"Reaching" is one of the 10 tracks on Ida Mae's debut album, Chasing Lights, which is due early summer on Thirty Tigers. It's the culmination of Turpin and Jeans' journey from the alt-rock band Kill It Kid into the country blues of Robert Johnson, Son House, Charley Patton, and others, a musical path that's proven fruitful in a very short time. Ida Mae recorded Chasing Lights with producer Ethan Johns at Peter Gabriel's Real World studio in Bath, England, and the duo was signed briefly to Warner Bros. by Seymour Stein. "It's just completely surreal," notes Turpin, whose stash of guitars includes the same 1931 National steel model played by Bukka White and Blind Boy Fuller. "When you're doing it you're only focused on the next thing and constantly trying to improve. Something cool may happen and you get the initial moment of shock, but then it becomes reality and you’ve got to get it to work. Then only afterwardscan I look back at those things, and it's like, 'F---! Shit! Did that actually happen?'"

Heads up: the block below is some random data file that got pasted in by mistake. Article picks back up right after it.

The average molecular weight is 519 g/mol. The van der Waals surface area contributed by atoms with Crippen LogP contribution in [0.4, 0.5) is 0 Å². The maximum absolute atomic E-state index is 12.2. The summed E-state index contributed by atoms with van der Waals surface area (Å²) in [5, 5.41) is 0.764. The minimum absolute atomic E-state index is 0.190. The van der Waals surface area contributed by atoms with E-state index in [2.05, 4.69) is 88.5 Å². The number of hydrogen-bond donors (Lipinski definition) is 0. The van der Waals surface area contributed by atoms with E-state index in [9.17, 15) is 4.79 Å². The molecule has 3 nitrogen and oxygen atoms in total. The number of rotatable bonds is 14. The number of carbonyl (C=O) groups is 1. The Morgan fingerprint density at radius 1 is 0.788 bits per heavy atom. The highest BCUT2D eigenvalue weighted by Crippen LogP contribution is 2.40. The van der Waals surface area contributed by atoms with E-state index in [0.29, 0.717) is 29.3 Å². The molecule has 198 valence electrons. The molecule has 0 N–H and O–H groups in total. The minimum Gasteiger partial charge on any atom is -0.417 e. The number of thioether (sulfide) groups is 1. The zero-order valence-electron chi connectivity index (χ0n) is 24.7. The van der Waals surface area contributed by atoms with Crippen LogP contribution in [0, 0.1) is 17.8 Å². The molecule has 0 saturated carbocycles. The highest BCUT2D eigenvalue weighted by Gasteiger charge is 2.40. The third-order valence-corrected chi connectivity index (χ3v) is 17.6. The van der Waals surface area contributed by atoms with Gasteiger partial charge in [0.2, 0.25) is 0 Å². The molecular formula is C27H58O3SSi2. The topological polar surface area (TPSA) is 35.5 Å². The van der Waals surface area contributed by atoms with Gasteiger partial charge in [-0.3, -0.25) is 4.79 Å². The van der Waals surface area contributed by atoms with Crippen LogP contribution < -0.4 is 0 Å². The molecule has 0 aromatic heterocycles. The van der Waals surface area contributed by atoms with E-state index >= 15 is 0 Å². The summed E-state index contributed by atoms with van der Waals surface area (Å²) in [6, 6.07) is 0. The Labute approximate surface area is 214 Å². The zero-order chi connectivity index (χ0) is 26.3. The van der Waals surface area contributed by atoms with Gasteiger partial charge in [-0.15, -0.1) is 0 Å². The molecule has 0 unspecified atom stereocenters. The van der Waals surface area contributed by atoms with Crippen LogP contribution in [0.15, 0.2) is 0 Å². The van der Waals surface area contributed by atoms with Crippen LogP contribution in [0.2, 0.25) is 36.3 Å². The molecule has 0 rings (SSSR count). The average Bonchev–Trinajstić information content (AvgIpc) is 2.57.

Ida Mae has also been logging miles on the road with Greta Van Fleet, opening for the rock band last year in North America and for the group's recently rescheduled upcoming European tour. "We were a little shocked when we were invited to play with them, but then it quickly made sense," Turpin says. "Their dad was in a blues band, plays harmonica. They grew up with Stax and Otis Redding, all the same blues things I did. A lot of their heroes are British rock 'n' roll bands, who during the 60s fell in love with blues coming out of Chicago. So it makes sense that Greta would be into us, and those [shows] really work out well."
Ida Mae, which now resides in Nashville, is wrapping up a European run and begins its next U.S. trek on May 14 in Lexington, Ky., mostly opening for Blackberry Smoke. Turpin and Jean are well aware these are still early days for their reinvented musical path, but they're happy to be reaching in this direction now.
"We started this because we wanted to do something purely for ourselves, with no compromises," Turpin explains. "We'd been pushed around by record companies a bit s who wanted to make us more poppy and more commercial, but not anymore. There's no thoughts about radio, what's gonna work anywhere. We're focused in on exactly what we want to make, and we're really loving it."